Coronavirus has up-ended and changed our society in ways that we may not yet be fully coming to terms with. The economy has been required to largely shut down, companies furloughing workers left and right and institutions of government up and down the country have been thrown into severe crisis management mode. In local government, councils up and down in the country have been rallying around protecting their most essential services and completely rethinking how they engage with residents and take decisions in an era of social distancing. In the local authority where I am a councillor, Sutton in South West London, our officers and contractors have responded to the challenges all of this poses extremely well; adapting to work from home requirements incredibly quickly.
But these working from home arrangements have had a major impact on the economy, arguably no more so than for public transport. Mainline rail companies have, according to some, been de facto nationalised; their franchise contracts temporarily suspended. Transport for London (TfL) has also fully complied with national guidelines (such as they were at the time), strongly urging commuters to stay at home and not travel. Furthermore, making all urgently needed travel on buses effectively free by removing the need to ‘touch in’ when boarding to limit the potential for infection. These extreme measures have, however, had an almost unbelievably massive impact on TfL’s finances, explored in extreme detail in an excellent article from London Reconnections, causing TfL to lose upwards of £150 million a week in lost fare income. In recent weeks, this lost income has seen TfL sounding the alarm over it’s long-term viability necessitating urgent action from Government, as the only body able to refinance TfL to this degree, to ensure that services could operate to allow key workers to continue doing their essential work.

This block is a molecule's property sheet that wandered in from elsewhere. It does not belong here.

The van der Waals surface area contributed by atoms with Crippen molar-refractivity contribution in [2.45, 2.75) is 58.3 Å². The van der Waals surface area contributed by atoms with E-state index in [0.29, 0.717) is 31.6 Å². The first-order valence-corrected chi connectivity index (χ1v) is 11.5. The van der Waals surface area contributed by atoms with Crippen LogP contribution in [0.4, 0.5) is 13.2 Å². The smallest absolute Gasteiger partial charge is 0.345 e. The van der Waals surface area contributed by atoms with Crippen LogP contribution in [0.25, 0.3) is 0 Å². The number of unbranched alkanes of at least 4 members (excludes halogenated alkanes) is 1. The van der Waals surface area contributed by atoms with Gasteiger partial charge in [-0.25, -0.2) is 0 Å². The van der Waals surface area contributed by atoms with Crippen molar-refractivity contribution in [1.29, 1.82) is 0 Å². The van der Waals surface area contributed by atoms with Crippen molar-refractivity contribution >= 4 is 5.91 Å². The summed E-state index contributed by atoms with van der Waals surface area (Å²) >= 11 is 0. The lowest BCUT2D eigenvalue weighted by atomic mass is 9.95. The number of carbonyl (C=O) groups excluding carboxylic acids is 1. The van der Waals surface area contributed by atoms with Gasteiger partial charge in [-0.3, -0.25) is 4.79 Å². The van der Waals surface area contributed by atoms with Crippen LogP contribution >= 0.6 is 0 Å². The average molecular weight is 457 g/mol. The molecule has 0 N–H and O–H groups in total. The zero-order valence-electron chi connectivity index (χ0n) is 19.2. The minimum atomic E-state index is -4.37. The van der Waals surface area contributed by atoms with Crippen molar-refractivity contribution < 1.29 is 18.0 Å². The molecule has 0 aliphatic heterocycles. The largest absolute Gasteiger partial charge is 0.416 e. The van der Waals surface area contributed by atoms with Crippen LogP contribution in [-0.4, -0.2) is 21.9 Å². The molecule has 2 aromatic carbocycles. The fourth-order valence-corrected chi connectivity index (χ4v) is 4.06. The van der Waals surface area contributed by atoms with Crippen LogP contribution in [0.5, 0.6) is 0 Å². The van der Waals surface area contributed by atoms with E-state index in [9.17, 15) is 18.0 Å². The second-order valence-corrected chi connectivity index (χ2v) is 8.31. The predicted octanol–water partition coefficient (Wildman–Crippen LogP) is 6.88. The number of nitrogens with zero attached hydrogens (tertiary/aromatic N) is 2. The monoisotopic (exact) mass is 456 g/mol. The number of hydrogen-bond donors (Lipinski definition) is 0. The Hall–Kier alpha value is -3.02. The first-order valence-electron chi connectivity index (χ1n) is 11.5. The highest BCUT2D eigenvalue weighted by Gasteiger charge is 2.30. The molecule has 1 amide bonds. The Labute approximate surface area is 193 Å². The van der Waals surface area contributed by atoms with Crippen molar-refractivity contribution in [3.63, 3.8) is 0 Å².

While these warnings from TfL have now been heeded, and Government has provided TfL with the much needed cash to continue operating, the move has kicked off a major political bunfight across the capital and beyond. This fighting centres on some of the specific arrangements the Government is requiring TfL make, and indeed the necessity of the deal at all. For instance, Conservative politicians including their Mayoral candidate for the rescheduled 2021 election have launched fierce attacks against the Mayor claiming the deal is the result of wasteful spending by the Labour Mayor of London. While Lib Dem Mayoral candidate, Siobhan Benita has joined local campaigners in attacking the Silvertown Tunnel initiative, in general left-of-centre parties including the Lib Dems and the Greens have joined Labour in defending the necessity of the deal to keep essential services running. Political battle lines are now inevitably being drawn, around these fault-lines amid concern that Government is slowly undermining and encroaching on London’s regional government.
This entire debate- which will no doubt rage on right up to election day in 2021- does however provide an extremely interesting parallel to a major political fight between London’s previous regional government- the Greater London Council (GLC)- found itself in with the boroughs in the 1980s. Throughout the 1980s, Conservative politicians nationally and locally challenged the then-Labour controlled GLC over changes to fares policies. This challenge would eventually boil over into widespread discussion within Conservative circles about the continued feasibility of regional government in London; culminating in the GLC’s abolition in 1986. While the decision to challenge these transport policies did not outright lead to the GLC’s abolition, it certainly did set in train a discursive snowball.
Are we seeing a similar trend now? A conservative administration nationally, with a large majority fiercely attacking a divisive Labour administration in City Hall while Conservative members show increasingly hostile attitudes to the devolution of power, away from Westminster?
While we might not necessarily be seeing history repeat itself- at this stage it would be unwise to make a pronouncement either way- we can say with some certainty that history is rhyming right about now.
Written by Jake Short